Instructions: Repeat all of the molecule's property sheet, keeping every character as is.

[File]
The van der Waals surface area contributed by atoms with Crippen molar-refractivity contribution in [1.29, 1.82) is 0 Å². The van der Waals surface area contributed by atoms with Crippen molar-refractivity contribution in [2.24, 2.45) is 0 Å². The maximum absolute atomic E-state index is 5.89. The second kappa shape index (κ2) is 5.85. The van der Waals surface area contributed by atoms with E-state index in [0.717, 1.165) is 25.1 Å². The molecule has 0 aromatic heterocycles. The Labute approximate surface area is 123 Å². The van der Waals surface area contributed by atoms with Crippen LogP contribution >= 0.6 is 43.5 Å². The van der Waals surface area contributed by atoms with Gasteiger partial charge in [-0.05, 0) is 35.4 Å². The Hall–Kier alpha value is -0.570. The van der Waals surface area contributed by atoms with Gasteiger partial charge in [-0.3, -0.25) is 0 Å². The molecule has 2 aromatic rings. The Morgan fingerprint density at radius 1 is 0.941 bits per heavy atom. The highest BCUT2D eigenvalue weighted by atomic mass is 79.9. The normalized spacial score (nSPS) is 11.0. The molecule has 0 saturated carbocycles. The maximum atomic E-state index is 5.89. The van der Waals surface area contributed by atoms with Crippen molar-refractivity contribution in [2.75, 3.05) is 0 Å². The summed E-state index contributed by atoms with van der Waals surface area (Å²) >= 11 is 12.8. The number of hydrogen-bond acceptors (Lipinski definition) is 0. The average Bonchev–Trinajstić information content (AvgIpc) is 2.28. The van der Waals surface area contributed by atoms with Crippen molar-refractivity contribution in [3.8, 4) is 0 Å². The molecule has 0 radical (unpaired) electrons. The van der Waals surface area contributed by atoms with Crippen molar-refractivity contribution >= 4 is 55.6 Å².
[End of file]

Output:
The van der Waals surface area contributed by atoms with Crippen molar-refractivity contribution in [1.29, 1.82) is 0 Å². The van der Waals surface area contributed by atoms with Crippen molar-refractivity contribution in [2.24, 2.45) is 0 Å². The maximum absolute atomic E-state index is 5.89. The second kappa shape index (κ2) is 5.85. The van der Waals surface area contributed by atoms with E-state index in [0.717, 1.165) is 25.1 Å². The molecule has 0 aromatic heterocycles. The Labute approximate surface area is 123 Å². The van der Waals surface area contributed by atoms with Crippen LogP contribution >= 0.6 is 43.5 Å². The van der Waals surface area contributed by atoms with Gasteiger partial charge in [-0.05, 0) is 35.4 Å². The Hall–Kier alpha value is -0.570. The van der Waals surface area contributed by atoms with Gasteiger partial charge in [-0.3, -0.25) is 0 Å². The molecule has 2 aromatic rings. The Morgan fingerprint density at radius 1 is 0.941 bits per heavy atom. The highest BCUT2D eigenvalue weighted by atomic mass is 79.9. The normalized spacial score (nSPS) is 11.0. The molecule has 0 saturated carbocycles. The maximum atomic E-state index is 5.89. The van der Waals surface area contributed by atoms with Crippen molar-refractivity contribution in [2.75, 3.05) is 0 Å². The summed E-state index contributed by atoms with van der Waals surface area (Å²) >= 11 is 12.8. The number of hydrogen-bond acceptors (Lipinski definition) is 0. The average Bonchev–Trinajstić information content (AvgIpc) is 2.28. The van der Waals surface area contributed by atoms with Crippen molar-refractivity contribution in [3.8, 4) is 0 Å². The molecule has 0 radical (unpaired) electrons. The van der Waals surface area contributed by atoms with Crippen molar-refractivity contribution >= 4 is 55.6 Å².